Māori academics are questioning how a government-funded research body selected five projects that met with its goal of promoting Māori knowledge, yet none of them are led by tangata whenua.
Science for Technological Innovation has given $200,000 to 15 researchers in this year's seed funding round, which allows them to develop their own high-risk and technically complex projects.
Five of those funded come under the Vision Mātauranga criteria, a government research funding strategy to bring Māori mātauranga (knowledge) and western science together, and to get more Māori into hi-tech research.
Only 2 percent of Māori and Pasifika people have careers in science, technology, engineering or mathematics (STEM).
Senior lecturer of Māori Studies at the University of Auckland Daniel Hikuroa was frustrated there appeared to be a lack of Māori researchers in the five Vision Mātauranga projects.
He said it was just another example of Māori not getting to be in the driver's seat when it comes to research about their communities.
"You're always the handmaiden, you're always the afterthought."
"It doesn't look like any of the lead [researchers] are Māori, and many of them happen to be male as well, which is another challenge."
Associate professor of nursing at AUT Jacquie Kidd said it should be standard that a Māori research project is led by a Māori.
"It's extremely disheartening to see apparently non-Māori professors taking up this space that they could have held for Māori researchers, they could have co-lead these projects ... but in a mātauranga Māori project, there absolutely should be a Māori lead researcher."
Kidd said Māori already struggled to get research grants, and this would make it worse.
"It's a perpetuating circle that's really difficult for people who're not in that circle to get into and that's what's facing our Māori academics now ... and its not only not helping our good Māori STEM researchers come through and get known for the work that they're doing, it's preventing the growth of Māori knowledge."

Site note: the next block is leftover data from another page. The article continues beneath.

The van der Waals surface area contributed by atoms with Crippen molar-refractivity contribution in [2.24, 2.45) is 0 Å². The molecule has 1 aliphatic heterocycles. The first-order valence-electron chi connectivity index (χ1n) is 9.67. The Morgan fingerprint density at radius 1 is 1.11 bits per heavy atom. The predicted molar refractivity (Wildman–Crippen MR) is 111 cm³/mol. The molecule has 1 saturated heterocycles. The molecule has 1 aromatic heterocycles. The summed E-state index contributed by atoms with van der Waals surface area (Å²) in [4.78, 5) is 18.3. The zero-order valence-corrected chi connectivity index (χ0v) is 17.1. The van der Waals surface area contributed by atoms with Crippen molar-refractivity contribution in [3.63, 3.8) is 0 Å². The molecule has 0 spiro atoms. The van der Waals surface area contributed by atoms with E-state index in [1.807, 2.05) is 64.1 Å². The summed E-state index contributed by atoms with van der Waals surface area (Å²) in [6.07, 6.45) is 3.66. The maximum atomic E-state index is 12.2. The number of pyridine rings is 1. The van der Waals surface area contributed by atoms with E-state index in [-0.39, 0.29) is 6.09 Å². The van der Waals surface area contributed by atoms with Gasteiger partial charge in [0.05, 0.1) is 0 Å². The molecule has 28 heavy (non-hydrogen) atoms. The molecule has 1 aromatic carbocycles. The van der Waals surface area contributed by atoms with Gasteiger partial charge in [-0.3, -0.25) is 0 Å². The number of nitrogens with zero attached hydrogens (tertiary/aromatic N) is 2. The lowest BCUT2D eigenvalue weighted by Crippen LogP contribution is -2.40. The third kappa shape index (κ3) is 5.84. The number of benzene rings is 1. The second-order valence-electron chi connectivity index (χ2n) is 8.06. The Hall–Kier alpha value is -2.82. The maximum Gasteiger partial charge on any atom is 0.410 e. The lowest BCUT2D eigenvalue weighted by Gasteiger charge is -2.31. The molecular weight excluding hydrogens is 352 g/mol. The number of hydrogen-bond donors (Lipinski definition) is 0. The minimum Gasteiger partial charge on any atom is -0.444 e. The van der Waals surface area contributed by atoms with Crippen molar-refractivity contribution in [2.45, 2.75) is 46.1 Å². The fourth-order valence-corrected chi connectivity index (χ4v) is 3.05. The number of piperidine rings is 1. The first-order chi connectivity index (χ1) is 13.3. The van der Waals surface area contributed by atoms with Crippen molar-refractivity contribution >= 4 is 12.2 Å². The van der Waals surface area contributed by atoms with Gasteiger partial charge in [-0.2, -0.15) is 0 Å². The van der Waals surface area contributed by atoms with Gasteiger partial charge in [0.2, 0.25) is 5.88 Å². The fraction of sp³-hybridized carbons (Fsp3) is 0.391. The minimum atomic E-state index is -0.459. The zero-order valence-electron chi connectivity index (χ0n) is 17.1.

One of the five research projects, by Dr Stuart Mead at Massey University, aims to develop technology that can extract mātauranga Māori from old land survey maps.
Another study, led by Dr Tim Huber at the University of Canterbury will analyse Māori weaving patterns and harakeke to identify whether it is strong enough to be a potential replacement for materials like plastic.
In order to be approved, the projects must be accepted by the Science for Technological Innnovation's Māori advisory group, Kāhui Māori.
Vision Mātauranga leader Dr Katarina Ruckstuhl (Ngāi Tahu) said the panel has to decide if a researcher has strong ties with iwi, and that the work would benefit Māori.
She said they take into consideration factors such as whether the researcher has worked with the iwi before, or if they are paying iwi for their time.
"We are looking for definite indicators that there's a real relationship and a real partnership."
"Clearly, mātauranga will rest with the Māori partner, so it'll be up to them, and the application would have shown how mātauranga is being enhanced, or upheld or owned by the Māori partner.
But Hikuroa said that's not what it looks like, citing one project, which talks about how "Māori knowledge has a lot of value to offer the world and should be protected so that it is not lost."
"That line suggests to me there wasn't a lot of Māori involvement in putting that project together."
Ruckstuhl said it wasn't always possible to have a Māori lead researcher as there are so few working in STEM.
"We just don't have the numbers of Māori that could actually be involved across all of these areas, we have some extremely skilful Māori academics who are able to lead but a number of them are already over-committed."
She said young Māori needed to be encouraged into STEM careers at primary and secondary school.
She said they have hired Māori research assistants on large research projects to grow the talent pool.